The other day I heard about a little-known charitable organization that’s been helping Hurricane Katrina victims in New Orleans rebuild their homes. The Saint Bernard Project uses volunteer labor and donated money to rebuild homes damaged or destroyed in August of 2005 by the hurricane.
This kind of private charity is still necessary, nearly seven years after the storm, because the hundred billion dollars the federal government spent on Katrina relief was mostly wasted or stolen, and some ten thousand New Orleans families still haven’t been able to rebuild their shattered homes.
Ever since President Roosevelt started talking about things like “the right of every family to a decent home,” and “the right to adequate medical care,” politicians on the left have been using the word “rights” to describe an entitlement to taxpayers’ money.
During this election year, politicians and journalists are talking a great deal about the federal deficit, and what should be done to reduce it. Liberals claim that there’s a need for “revenue improvements,” a euphemistic way of saying tax rate increases. Conservatives and libertarians tend to suggest cuts in the rate of government spending.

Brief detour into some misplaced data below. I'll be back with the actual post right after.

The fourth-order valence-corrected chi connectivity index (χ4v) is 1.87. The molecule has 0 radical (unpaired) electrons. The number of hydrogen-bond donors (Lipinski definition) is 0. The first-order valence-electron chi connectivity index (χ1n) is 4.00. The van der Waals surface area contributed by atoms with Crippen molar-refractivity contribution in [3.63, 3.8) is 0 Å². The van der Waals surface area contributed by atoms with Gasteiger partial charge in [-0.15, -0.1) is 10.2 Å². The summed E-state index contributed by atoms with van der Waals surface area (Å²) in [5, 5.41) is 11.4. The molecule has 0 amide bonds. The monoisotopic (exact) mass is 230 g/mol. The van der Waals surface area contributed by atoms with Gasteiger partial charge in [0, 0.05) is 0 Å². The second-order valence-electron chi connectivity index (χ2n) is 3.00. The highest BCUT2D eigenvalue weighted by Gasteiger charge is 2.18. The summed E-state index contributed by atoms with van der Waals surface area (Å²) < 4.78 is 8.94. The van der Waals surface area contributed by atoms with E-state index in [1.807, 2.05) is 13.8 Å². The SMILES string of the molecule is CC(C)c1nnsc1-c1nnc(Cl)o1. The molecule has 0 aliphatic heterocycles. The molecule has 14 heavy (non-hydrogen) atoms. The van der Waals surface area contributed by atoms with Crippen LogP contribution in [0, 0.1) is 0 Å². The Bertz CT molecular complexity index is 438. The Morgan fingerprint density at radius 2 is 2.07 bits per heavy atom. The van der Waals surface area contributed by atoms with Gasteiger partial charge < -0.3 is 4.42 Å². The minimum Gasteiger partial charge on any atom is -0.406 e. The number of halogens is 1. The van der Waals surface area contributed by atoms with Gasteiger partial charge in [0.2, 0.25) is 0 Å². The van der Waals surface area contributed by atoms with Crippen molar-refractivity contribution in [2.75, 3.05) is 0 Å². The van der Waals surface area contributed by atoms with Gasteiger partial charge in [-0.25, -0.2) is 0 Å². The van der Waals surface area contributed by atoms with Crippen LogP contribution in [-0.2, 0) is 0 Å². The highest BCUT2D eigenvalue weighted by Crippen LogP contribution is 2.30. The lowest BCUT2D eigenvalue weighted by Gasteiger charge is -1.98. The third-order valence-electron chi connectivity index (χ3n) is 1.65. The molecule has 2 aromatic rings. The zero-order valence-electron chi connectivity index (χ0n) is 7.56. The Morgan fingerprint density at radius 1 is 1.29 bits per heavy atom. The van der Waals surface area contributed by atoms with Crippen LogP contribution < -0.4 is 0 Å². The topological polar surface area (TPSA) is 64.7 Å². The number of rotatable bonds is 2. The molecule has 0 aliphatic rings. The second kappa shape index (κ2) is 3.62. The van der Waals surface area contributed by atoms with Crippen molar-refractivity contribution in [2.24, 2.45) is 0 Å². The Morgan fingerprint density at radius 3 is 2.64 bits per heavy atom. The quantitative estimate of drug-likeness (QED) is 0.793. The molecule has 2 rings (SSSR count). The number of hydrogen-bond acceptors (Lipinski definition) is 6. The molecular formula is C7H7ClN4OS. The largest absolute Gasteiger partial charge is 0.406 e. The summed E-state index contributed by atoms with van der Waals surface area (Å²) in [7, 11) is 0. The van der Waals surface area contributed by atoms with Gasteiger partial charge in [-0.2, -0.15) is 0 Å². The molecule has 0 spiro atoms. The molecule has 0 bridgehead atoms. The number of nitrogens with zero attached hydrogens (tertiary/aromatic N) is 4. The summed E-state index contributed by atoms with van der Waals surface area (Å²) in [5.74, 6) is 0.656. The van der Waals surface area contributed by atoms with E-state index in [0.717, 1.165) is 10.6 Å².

A glance at recent history shows that the conservatives and libertarians stand on firmer ground.
So I’ve been thinking about this issue of our poor, cash-starved federal government. The press has done a fantastic job of making ordinary Americans believe that the government needs “revenue increases” to balance the budget. The biased coverage has led many Americans to believe that tax increases must be part of any rational attempt to balance the budget.